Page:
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Wednesday, 13 September 1972
Page: 1269


Mr BARNARD (BASS, TASMANIA) - Does the Minister for Supply recall telling the Parliament on 1 1 th May 1972 that he conceived it as his duty to keep the House informed on the rationalisation of the Australian aircraft industry? If so, why did he dishonour this promise, by making outside the House, at a time when Parliament was in session, an important statement on the aircraft industry? Was this done to duck a debate in this

House on this crucial issue? Will the Minister rectify his abuse of the Parliamentary process by now making a statement on the aircraft industry which can be properly debated in this House?


Mr GARLAND - I do not agree that what was announced by me was, to use the honourable members phrase, a most important matter. In fact, what has been happening in recent months - I think that this has been made rather clear - is that a series of steps, I believe logical and consistent steps, have been taken by the Government in order to review the present situation and to encourage the aircraft industry to proceed in a certain way. Part of this is to determine what the industry's future work load should be. Interdependent with that is the decision on the form and scope of the rationalisation that should take place among the 3 elements of the industry. What 1 announced recently was that I had been given on behalf of the Government some additional authority to carry on the negotiations. The Government has before it some proposals on work load, which it is examining. Until that has been determined it will not be possible for it to enter into any detailed discussions, although I know that the Deputy Leader of the Opposition will be aware of several rationalisation examinations that have taken place. These provide a number of elements in the total and complicated question of what should be done with the industry. But I emphasise that the main effort by the Government in this whole area has been made clear.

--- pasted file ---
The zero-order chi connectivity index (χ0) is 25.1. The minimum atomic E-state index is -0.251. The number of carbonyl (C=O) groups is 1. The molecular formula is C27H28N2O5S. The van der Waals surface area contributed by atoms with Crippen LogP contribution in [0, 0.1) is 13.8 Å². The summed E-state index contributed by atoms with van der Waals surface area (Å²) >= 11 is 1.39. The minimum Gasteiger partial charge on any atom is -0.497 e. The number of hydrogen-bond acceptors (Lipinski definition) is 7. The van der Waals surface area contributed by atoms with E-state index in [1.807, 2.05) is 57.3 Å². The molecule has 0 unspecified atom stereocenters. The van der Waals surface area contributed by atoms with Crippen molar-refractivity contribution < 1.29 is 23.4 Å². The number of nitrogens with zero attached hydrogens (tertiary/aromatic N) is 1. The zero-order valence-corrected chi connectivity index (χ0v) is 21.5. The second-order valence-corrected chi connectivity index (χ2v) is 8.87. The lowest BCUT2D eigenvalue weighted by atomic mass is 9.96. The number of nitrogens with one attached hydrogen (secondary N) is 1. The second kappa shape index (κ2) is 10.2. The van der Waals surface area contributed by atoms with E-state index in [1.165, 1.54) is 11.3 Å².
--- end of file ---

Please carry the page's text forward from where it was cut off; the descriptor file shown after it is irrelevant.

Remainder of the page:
As to the question of a debate, I can assure the Deputy Leader of the Opposition that I have no desire whatever to avoid discussion of the matter. I believe that the Government has taken a number of positive steps. They are steps that 1 think will be to the benefit of the industry. They will be of real benefit and not merely loose talk about what may be idealistically desirable. As the Deputy Leader of the Opposition would know, the Parliament has a tremendous amount of business before it to carry out before the election. Every minute and every hour in this place is needed for that programme. I am sure that every fair minded honourable member will be aware of that. However, I will have a discussion with the Leader of the House to see whether there is anything meaning ful that could be announced by me and whether he can provide some time for a debate. But I think that I would have to see firstly whether anything could be usefully added to what has been said as at now to inform the Parliament, on which a debate could be based. I might say that many things are going on in relation to this whole question. It may well be that in the not too distant future there will be something substantive to say.







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